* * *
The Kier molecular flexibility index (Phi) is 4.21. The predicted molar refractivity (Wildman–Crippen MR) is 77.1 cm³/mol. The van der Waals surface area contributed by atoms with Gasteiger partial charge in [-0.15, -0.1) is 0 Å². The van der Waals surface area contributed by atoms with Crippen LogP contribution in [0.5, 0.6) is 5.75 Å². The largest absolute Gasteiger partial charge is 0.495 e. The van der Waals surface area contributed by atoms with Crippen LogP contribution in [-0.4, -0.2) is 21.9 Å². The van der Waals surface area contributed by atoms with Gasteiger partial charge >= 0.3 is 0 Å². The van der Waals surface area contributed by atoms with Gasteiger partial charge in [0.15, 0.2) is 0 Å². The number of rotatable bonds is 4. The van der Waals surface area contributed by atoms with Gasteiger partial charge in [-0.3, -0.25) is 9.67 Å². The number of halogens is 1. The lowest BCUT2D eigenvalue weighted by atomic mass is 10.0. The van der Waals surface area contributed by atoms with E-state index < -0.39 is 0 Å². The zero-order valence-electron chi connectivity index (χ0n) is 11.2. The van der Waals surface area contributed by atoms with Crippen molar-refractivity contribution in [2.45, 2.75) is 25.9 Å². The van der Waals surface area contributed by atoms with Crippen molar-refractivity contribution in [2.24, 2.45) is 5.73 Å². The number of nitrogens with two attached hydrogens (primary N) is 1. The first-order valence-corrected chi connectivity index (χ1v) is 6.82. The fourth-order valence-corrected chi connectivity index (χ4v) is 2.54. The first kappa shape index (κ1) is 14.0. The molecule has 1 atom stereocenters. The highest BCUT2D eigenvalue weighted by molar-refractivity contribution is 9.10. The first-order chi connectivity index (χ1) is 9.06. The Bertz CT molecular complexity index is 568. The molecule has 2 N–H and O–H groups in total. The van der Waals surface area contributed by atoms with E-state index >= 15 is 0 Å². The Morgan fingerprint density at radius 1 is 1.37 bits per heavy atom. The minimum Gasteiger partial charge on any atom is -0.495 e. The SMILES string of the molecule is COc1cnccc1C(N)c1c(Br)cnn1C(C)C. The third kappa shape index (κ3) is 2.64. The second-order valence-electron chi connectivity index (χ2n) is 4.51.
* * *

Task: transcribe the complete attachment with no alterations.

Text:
The Kier molecular flexibility index (Phi) is 4.21. The predicted molar refractivity (Wildman–Crippen MR) is 77.1 cm³/mol. The van der Waals surface area contributed by atoms with Gasteiger partial charge in [-0.15, -0.1) is 0 Å². The van der Waals surface area contributed by atoms with Crippen LogP contribution in [0.5, 0.6) is 5.75 Å². The largest absolute Gasteiger partial charge is 0.495 e. The van der Waals surface area contributed by atoms with Crippen LogP contribution in [-0.4, -0.2) is 21.9 Å². The van der Waals surface area contributed by atoms with Gasteiger partial charge >= 0.3 is 0 Å². The van der Waals surface area contributed by atoms with Gasteiger partial charge in [0.15, 0.2) is 0 Å². The number of rotatable bonds is 4. The van der Waals surface area contributed by atoms with Gasteiger partial charge in [-0.3, -0.25) is 9.67 Å². The number of halogens is 1. The lowest BCUT2D eigenvalue weighted by atomic mass is 10.0. The van der Waals surface area contributed by atoms with E-state index < -0.39 is 0 Å². The zero-order valence-electron chi connectivity index (χ0n) is 11.2. The van der Waals surface area contributed by atoms with Crippen molar-refractivity contribution in [2.45, 2.75) is 25.9 Å². The van der Waals surface area contributed by atoms with Crippen molar-refractivity contribution in [2.24, 2.45) is 5.73 Å². The number of nitrogens with two attached hydrogens (primary N) is 1. The first-order valence-corrected chi connectivity index (χ1v) is 6.82. The fourth-order valence-corrected chi connectivity index (χ4v) is 2.54. The first kappa shape index (κ1) is 14.0. The molecule has 1 atom stereocenters. The highest BCUT2D eigenvalue weighted by molar-refractivity contribution is 9.10. The first-order chi connectivity index (χ1) is 9.06. The Bertz CT molecular complexity index is 568. The molecule has 2 N–H and O–H groups in total. The van der Waals surface area contributed by atoms with E-state index >= 15 is 0 Å². The Morgan fingerprint density at radius 1 is 1.37 bits per heavy atom. The minimum Gasteiger partial charge on any atom is -0.495 e. The SMILES string of the molecule is COc1cnccc1C(N)c1c(Br)cnn1C(C)C. The third kappa shape index (κ3) is 2.64. The second-order valence-electron chi connectivity index (χ2n) is 4.51.